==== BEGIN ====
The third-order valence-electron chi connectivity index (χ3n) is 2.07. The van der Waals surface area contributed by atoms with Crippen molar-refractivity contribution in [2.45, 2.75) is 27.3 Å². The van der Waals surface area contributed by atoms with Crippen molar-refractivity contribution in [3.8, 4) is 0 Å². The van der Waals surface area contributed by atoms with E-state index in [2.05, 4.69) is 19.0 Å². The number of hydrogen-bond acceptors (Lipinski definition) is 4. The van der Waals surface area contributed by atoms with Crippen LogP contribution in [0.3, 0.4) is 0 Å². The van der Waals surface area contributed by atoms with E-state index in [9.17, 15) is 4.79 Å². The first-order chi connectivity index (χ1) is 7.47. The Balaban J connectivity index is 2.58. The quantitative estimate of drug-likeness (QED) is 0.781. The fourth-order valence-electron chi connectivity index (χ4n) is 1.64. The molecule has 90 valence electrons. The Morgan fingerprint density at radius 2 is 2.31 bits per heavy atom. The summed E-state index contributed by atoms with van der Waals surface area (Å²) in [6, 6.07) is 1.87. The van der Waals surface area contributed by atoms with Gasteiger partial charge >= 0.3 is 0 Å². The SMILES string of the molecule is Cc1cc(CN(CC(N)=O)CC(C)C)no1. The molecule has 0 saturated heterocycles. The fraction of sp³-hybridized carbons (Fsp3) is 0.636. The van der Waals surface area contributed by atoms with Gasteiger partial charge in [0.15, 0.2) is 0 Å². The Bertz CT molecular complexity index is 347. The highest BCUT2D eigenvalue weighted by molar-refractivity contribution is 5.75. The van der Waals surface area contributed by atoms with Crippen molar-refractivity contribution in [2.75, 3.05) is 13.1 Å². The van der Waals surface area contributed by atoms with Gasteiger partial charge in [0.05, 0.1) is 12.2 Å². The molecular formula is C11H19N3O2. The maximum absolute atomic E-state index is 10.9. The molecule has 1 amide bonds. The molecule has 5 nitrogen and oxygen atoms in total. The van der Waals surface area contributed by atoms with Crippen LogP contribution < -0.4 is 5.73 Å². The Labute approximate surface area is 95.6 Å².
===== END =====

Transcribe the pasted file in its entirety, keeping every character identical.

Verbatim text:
The third-order valence-electron chi connectivity index (χ3n) is 2.07. The van der Waals surface area contributed by atoms with Crippen molar-refractivity contribution in [2.45, 2.75) is 27.3 Å². The van der Waals surface area contributed by atoms with Crippen molar-refractivity contribution in [3.8, 4) is 0 Å². The van der Waals surface area contributed by atoms with E-state index in [2.05, 4.69) is 19.0 Å². The number of hydrogen-bond acceptors (Lipinski definition) is 4. The van der Waals surface area contributed by atoms with Crippen LogP contribution in [0.3, 0.4) is 0 Å². The van der Waals surface area contributed by atoms with E-state index in [9.17, 15) is 4.79 Å². The first-order chi connectivity index (χ1) is 7.47. The Balaban J connectivity index is 2.58. The quantitative estimate of drug-likeness (QED) is 0.781. The fourth-order valence-electron chi connectivity index (χ4n) is 1.64. The molecule has 90 valence electrons. The Morgan fingerprint density at radius 2 is 2.31 bits per heavy atom. The summed E-state index contributed by atoms with van der Waals surface area (Å²) in [6, 6.07) is 1.87. The van der Waals surface area contributed by atoms with Gasteiger partial charge >= 0.3 is 0 Å². The SMILES string of the molecule is Cc1cc(CN(CC(N)=O)CC(C)C)no1. The molecule has 0 saturated heterocycles. The fraction of sp³-hybridized carbons (Fsp3) is 0.636. The van der Waals surface area contributed by atoms with Gasteiger partial charge in [0.15, 0.2) is 0 Å². The Bertz CT molecular complexity index is 347. The highest BCUT2D eigenvalue weighted by molar-refractivity contribution is 5.75. The van der Waals surface area contributed by atoms with Crippen molar-refractivity contribution in [2.75, 3.05) is 13.1 Å². The van der Waals surface area contributed by atoms with Gasteiger partial charge in [0.05, 0.1) is 12.2 Å². The molecular formula is C11H19N3O2. The maximum absolute atomic E-state index is 10.9. The molecule has 1 amide bonds. The molecule has 5 nitrogen and oxygen atoms in total. The van der Waals surface area contributed by atoms with Crippen LogP contribution < -0.4 is 5.73 Å². The Labute approximate surface area is 95.6 Å².